Throw your expectations out the window, because this is a different kind of romance novel. Having read and loved Butterfly Swords, I expected a pluckyThrow your expectations out the window, because this is a different kind of romance novel. Having read and loved Butterfly Swords, I expected a plucky heroine adventuring in an exotic time and place with a hero who has a heart of gold. I got something much better.
Our heroine, Suyin, was the emperor's concubine. Her weapons are beauty, poise, secrets and intrigue. Our hero is a ruthless warlord who has turned against his master more than once. These are sophisticated characters who are cynical about life and love. The result is a mature romance that tugged at my heartstrings because it wasn't the story of two people coming together for high-minded reasons, but two battered souls, two grim survivors, given a chance at redemption.
The ending of the novel seemed to change abruptly in tone, from a darker story to something lighter, trickier, and slippery. Almost dreamlike. As if it was how the characters wished it might end, instead of how it might have really happened. I'm told there are cultural reasons for this, and in truth, this novel does seem more exotic than its predecessor.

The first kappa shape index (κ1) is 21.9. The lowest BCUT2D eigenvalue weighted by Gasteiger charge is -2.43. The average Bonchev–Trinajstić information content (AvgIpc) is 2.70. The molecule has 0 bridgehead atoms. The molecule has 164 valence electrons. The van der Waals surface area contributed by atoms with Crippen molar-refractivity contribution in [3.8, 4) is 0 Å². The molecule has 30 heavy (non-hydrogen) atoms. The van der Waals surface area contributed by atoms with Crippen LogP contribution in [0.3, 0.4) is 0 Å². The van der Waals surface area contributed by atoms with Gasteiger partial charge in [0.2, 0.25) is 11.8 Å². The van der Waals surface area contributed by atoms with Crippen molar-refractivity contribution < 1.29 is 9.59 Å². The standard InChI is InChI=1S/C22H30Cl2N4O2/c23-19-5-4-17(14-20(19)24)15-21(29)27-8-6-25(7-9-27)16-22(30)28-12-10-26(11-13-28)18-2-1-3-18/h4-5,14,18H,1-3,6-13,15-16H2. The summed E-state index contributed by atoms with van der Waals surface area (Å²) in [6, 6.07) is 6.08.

This is a beautiful book. There's a cinematic quality to the novel; I was able to visualize Dynastic China in beautiful little glimpses. If I close my eyes, I can imagine our heroine wearing her blue silk, standing between the stone guardians of her lover's fortress, hoping he will come home alive. I can vividly imagine the heroine submitting herself to her lover's ink, letting him leave his mark on her.
The love story built slowly, so that when our heroine declares that she will die without her lover, I believed her. And I was so glad she got her happy ending. ...more
Uh, wow. You're not going to find a better overview than this one. Very detailed and thoughtful study on the way an ancient empire fed itself. One cavUh, wow. You're not going to find a better overview than this one. Very detailed and thoughtful study on the way an ancient empire fed itself. One caveat though--if you're looking for a micro-economic examination rather than a macro-economic one, this isn't going to be of much help. This is a big picture overview; it's not going to tell you much about the individual farmer trying to get his crop to market....more
This was hugely informative, but it was organized in such a fashion that it was sometimes hard to follow. For that reason, I have to say that I enjoyeThis was hugely informative, but it was organized in such a fashion that it was sometimes hard to follow. For that reason, I have to say that I enjoyed Anthony Barrett's other biographiers a smidge more. That said, this is a wonderful book for those interested in how a woman might become ruthless....more
I'm really torn on how to review this book. Do I compare it to other books? In which case it's brilliant and stands head and shoulders above the rest.I'm really torn on how to review this book. Do I compare it to other books? In which case it's brilliant and stands head and shoulders above the rest... Or do I compare it to other Ken Follett books? In which case, it's not my favorite. I didn't enjoy it quite as much as I enjoyed Pillars of the Earth or World Without End, in part, because I could smell the author's flop sweat in this novel.